• Signal the congregation that you are a follower of Christ (not yourself, not some other guru or celebrity), seeking to be transformed by God over time (not by your own effort alone, or in some once and for all quick fix program) in ways that fit with God’s will for your life as best you can discern it. (You are seeking to fulfill God’s purposes not your own.)

• Go to church to meet God and to help others meet God themselves.

• Check your ego and personal agenda at the door.

• Work to resolve whatever conflicts exist before you arrive on Sunday morning, or else make a plan to resolve them peacefully and constructively as soon as possible. Forgive, if need be. Get help when you cannot forgive.

• Consciously seek to connect with God, honor Christ, and listen for the Spirit as the guiding priorities in all that you do—especially in worship.

• When leading worship, forget the theatrics and quit making stupid jokes that have nothing to do with the purpose of the morning. Humor can add a lot, providing you are not trying to draw attention to yourself and you are not distracting the congregation from God.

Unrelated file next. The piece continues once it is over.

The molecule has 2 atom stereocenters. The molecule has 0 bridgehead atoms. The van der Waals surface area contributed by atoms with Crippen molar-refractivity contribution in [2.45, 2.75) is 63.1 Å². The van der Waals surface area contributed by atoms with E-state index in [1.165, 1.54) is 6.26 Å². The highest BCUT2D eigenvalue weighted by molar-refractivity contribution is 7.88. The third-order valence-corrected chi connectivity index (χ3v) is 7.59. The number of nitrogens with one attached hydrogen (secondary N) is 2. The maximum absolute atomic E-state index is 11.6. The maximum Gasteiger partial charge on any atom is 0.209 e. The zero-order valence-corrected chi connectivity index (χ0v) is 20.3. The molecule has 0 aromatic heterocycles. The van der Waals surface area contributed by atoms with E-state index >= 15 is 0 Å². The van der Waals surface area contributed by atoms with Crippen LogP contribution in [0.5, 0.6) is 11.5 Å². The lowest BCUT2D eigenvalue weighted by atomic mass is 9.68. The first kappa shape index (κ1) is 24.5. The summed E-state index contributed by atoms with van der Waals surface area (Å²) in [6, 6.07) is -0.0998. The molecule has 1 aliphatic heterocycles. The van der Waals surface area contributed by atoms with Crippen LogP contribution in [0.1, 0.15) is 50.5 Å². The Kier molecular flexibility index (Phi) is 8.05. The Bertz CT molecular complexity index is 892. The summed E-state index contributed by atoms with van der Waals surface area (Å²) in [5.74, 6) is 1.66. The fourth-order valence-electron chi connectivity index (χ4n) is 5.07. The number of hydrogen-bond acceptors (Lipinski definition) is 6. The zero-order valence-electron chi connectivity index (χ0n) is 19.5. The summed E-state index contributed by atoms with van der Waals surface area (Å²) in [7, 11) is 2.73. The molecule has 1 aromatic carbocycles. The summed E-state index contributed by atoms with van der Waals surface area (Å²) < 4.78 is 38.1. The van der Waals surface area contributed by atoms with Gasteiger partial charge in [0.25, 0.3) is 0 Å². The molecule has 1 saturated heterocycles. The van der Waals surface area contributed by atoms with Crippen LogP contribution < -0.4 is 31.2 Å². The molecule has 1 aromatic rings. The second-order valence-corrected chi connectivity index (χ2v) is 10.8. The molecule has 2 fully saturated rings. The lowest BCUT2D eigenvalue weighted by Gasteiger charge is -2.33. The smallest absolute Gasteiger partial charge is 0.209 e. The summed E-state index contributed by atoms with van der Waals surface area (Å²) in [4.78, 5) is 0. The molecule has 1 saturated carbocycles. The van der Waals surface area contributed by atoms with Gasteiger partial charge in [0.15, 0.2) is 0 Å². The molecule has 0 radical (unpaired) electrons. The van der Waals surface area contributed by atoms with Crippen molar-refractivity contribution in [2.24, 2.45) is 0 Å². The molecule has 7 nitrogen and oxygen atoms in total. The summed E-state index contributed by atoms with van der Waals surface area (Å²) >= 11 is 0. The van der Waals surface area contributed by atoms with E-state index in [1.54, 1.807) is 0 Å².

• Be yourself, be real, care, and let your words express the thoughts and feelings you have for the congregation (the ones that come from the Spirit, that is). Let them flow out of your own prayer life, your study of Scripture, your desire to bless the congregation.

No matter what the size of your building, budget, staff or congregation, every pastor or Christian leader can aspire to model authentic faith and spiritual maturity. You can’t be perfect, but you can make choices every day that model sincere faith and commitment to Christ. You can set your intention on living a spiritually vital life, and you can take action to live authentically.

What helps you to be your best, Spirit-led self on Sunday mornings?